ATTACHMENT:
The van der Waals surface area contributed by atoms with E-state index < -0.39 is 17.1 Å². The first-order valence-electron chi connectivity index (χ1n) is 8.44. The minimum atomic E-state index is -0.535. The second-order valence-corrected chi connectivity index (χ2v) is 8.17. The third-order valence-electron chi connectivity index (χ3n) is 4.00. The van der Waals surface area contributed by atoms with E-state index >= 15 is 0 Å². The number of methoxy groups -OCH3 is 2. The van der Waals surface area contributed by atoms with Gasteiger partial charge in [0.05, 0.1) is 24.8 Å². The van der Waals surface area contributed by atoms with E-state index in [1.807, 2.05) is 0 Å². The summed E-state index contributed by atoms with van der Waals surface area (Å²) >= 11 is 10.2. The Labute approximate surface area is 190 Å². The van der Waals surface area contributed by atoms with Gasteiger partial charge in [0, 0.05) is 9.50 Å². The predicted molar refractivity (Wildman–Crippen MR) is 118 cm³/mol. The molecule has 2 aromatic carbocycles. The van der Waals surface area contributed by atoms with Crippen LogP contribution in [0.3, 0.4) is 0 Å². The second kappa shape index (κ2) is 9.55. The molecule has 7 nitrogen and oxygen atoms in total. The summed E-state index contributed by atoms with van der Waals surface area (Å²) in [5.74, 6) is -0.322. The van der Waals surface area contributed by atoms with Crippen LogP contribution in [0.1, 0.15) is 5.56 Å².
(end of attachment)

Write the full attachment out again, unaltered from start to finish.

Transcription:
The van der Waals surface area contributed by atoms with E-state index < -0.39 is 17.1 Å². The first-order valence-electron chi connectivity index (χ1n) is 8.44. The minimum atomic E-state index is -0.535. The second-order valence-corrected chi connectivity index (χ2v) is 8.17. The third-order valence-electron chi connectivity index (χ3n) is 4.00. The van der Waals surface area contributed by atoms with E-state index >= 15 is 0 Å². The number of methoxy groups -OCH3 is 2. The van der Waals surface area contributed by atoms with Gasteiger partial charge in [0.05, 0.1) is 24.8 Å². The van der Waals surface area contributed by atoms with E-state index in [1.807, 2.05) is 0 Å². The summed E-state index contributed by atoms with van der Waals surface area (Å²) >= 11 is 10.2. The Labute approximate surface area is 190 Å². The van der Waals surface area contributed by atoms with Gasteiger partial charge in [0, 0.05) is 9.50 Å². The predicted molar refractivity (Wildman–Crippen MR) is 118 cm³/mol. The molecule has 2 aromatic carbocycles. The van der Waals surface area contributed by atoms with Crippen LogP contribution in [0.3, 0.4) is 0 Å². The second kappa shape index (κ2) is 9.55. The molecule has 7 nitrogen and oxygen atoms in total. The summed E-state index contributed by atoms with van der Waals surface area (Å²) in [5.74, 6) is -0.322. The van der Waals surface area contributed by atoms with Crippen LogP contribution in [0.1, 0.15) is 5.56 Å².